Podcasts have seen a pretty major resurgence over the past few years — with the Android Central Podcast leading the way, no doubt — and so it's not a huge surprise that podcatchers are among the first apps to appear on Android Auto. We've already taken a look at a couple — Pocket Casts and TuneIn Radio (the latter is mostly an Internet radio app but also does podcasts). And now it's time to take a look at another favorite — Stitcher.
Stitcher is a podcatcher through and through. It's got a good web interface (at Sticher.com), and the Android application itself is full-featured and easy to use. And as we've explained before, the standard Android app is actually what you're using with Android Auto.
Like all apps of this sort, you've got a basic player interface with large touch points for playing and pausing. There's a 30-second rewind button, an overflow button to take you to thumbs down/up, etc. Pretty standard stuff at this point.
But Stitcher (which isn't an app I use regularly, and also probably won't be, for reasons we'll explain now) does something that I haven't noticed from other podcatchers. It lowers the bitrate of the recording. That's particularly noticeable to me now because we just made a dedicated effort to significantly improve the audio quality of our podcast. So while Stitcher is a step above the audio quality we previously had (wherein I was just ripping the audio off the YouTube recording of the Google Hangout), it's also a bit below what you'll hear in other apps that use the direct recording that we upload.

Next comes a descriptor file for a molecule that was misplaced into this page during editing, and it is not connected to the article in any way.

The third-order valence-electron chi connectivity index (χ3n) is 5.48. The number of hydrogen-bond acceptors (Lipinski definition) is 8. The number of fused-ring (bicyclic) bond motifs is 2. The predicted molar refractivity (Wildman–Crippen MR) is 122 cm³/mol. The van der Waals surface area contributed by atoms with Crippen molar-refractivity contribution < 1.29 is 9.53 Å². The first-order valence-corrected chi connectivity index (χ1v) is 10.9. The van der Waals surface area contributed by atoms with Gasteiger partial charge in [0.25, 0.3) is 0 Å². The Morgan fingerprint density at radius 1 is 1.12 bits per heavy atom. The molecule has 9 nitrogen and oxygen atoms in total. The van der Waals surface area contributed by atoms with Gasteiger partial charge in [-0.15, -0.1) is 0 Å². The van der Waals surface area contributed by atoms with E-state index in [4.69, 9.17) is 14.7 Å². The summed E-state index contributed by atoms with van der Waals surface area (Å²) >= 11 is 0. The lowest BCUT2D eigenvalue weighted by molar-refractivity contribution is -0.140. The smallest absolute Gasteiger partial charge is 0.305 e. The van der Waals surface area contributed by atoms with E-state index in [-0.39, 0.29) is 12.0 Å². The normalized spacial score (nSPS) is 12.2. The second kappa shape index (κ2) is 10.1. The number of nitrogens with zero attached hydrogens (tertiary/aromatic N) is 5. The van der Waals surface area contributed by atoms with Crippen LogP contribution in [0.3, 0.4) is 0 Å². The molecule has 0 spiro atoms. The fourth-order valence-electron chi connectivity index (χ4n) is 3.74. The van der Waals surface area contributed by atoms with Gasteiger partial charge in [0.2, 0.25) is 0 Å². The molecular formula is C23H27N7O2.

In other words, Stitcher simply doesn't sound as good. And that's a shame since the app is pretty good.
The dreaded "No more items can be displayed" ...
But it's got another issue as well. Wherein other apps have flirted with the touch limits that bring about that dreaded "No more items can be displayed" message, Stitcher runs head-first into that brick wall because of the sheer number of categories it offers. If you're using some of the more direct categories — Front Page, Listen Later, or your own "Favorites Playlist" — you'll probably be OK. But while categories at the bottom of the scrollable list are accessible, the content within them are not. That's due to the limitation on the number of times you're allowed to tap the display. It's a safety thing, and one we don't necessarily disagree with, but Google and the app developers need to come to a better understanding of that limitation, because it's simply a bad user experience, and one that we're seeing in too many apps.